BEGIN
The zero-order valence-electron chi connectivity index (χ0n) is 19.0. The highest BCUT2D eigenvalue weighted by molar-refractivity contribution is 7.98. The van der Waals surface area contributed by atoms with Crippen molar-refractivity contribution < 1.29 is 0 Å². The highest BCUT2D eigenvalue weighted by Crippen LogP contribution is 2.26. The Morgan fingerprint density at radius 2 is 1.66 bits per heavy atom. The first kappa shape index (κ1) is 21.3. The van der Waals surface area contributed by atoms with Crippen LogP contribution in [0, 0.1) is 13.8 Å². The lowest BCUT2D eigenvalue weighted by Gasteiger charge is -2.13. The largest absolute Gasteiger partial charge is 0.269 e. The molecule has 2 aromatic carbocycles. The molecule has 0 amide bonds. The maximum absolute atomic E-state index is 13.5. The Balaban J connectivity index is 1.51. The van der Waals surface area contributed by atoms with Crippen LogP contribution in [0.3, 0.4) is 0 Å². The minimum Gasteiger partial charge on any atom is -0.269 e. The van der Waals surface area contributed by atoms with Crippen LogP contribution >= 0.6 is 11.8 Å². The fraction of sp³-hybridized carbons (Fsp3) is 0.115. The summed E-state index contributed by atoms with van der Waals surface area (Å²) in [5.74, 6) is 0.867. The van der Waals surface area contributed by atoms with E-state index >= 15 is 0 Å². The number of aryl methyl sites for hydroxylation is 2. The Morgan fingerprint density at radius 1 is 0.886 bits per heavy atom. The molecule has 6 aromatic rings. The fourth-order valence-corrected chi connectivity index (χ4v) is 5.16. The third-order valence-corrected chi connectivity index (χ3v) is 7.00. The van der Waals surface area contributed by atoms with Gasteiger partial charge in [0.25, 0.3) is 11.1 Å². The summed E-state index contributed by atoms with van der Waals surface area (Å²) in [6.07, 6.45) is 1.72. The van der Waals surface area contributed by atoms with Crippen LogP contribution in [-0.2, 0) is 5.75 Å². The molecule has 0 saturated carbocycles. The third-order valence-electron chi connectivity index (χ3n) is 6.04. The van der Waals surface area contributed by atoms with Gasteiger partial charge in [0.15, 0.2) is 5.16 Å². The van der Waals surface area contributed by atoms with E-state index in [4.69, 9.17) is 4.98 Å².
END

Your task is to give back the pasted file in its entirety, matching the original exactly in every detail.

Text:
The zero-order valence-electron chi connectivity index (χ0n) is 19.0. The highest BCUT2D eigenvalue weighted by molar-refractivity contribution is 7.98. The van der Waals surface area contributed by atoms with Crippen molar-refractivity contribution < 1.29 is 0 Å². The highest BCUT2D eigenvalue weighted by Crippen LogP contribution is 2.26. The Morgan fingerprint density at radius 2 is 1.66 bits per heavy atom. The first kappa shape index (κ1) is 21.3. The van der Waals surface area contributed by atoms with Crippen LogP contribution in [0, 0.1) is 13.8 Å². The lowest BCUT2D eigenvalue weighted by Gasteiger charge is -2.13. The largest absolute Gasteiger partial charge is 0.269 e. The molecule has 2 aromatic carbocycles. The molecule has 0 amide bonds. The maximum absolute atomic E-state index is 13.5. The Balaban J connectivity index is 1.51. The van der Waals surface area contributed by atoms with Crippen LogP contribution in [0.3, 0.4) is 0 Å². The minimum Gasteiger partial charge on any atom is -0.269 e. The van der Waals surface area contributed by atoms with Crippen LogP contribution >= 0.6 is 11.8 Å². The fraction of sp³-hybridized carbons (Fsp3) is 0.115. The summed E-state index contributed by atoms with van der Waals surface area (Å²) in [5.74, 6) is 0.867. The van der Waals surface area contributed by atoms with E-state index >= 15 is 0 Å². The number of aryl methyl sites for hydroxylation is 2. The Morgan fingerprint density at radius 1 is 0.886 bits per heavy atom. The molecule has 6 aromatic rings. The fourth-order valence-corrected chi connectivity index (χ4v) is 5.16. The third-order valence-corrected chi connectivity index (χ3v) is 7.00. The van der Waals surface area contributed by atoms with Gasteiger partial charge in [0.25, 0.3) is 11.1 Å². The summed E-state index contributed by atoms with van der Waals surface area (Å²) in [6.07, 6.45) is 1.72. The van der Waals surface area contributed by atoms with Crippen LogP contribution in [-0.2, 0) is 5.75 Å². The molecule has 0 saturated carbocycles. The third-order valence-electron chi connectivity index (χ3n) is 6.04. The van der Waals surface area contributed by atoms with Gasteiger partial charge in [0.15, 0.2) is 5.16 Å². The van der Waals surface area contributed by atoms with E-state index in [4.69, 9.17) is 4.98 Å².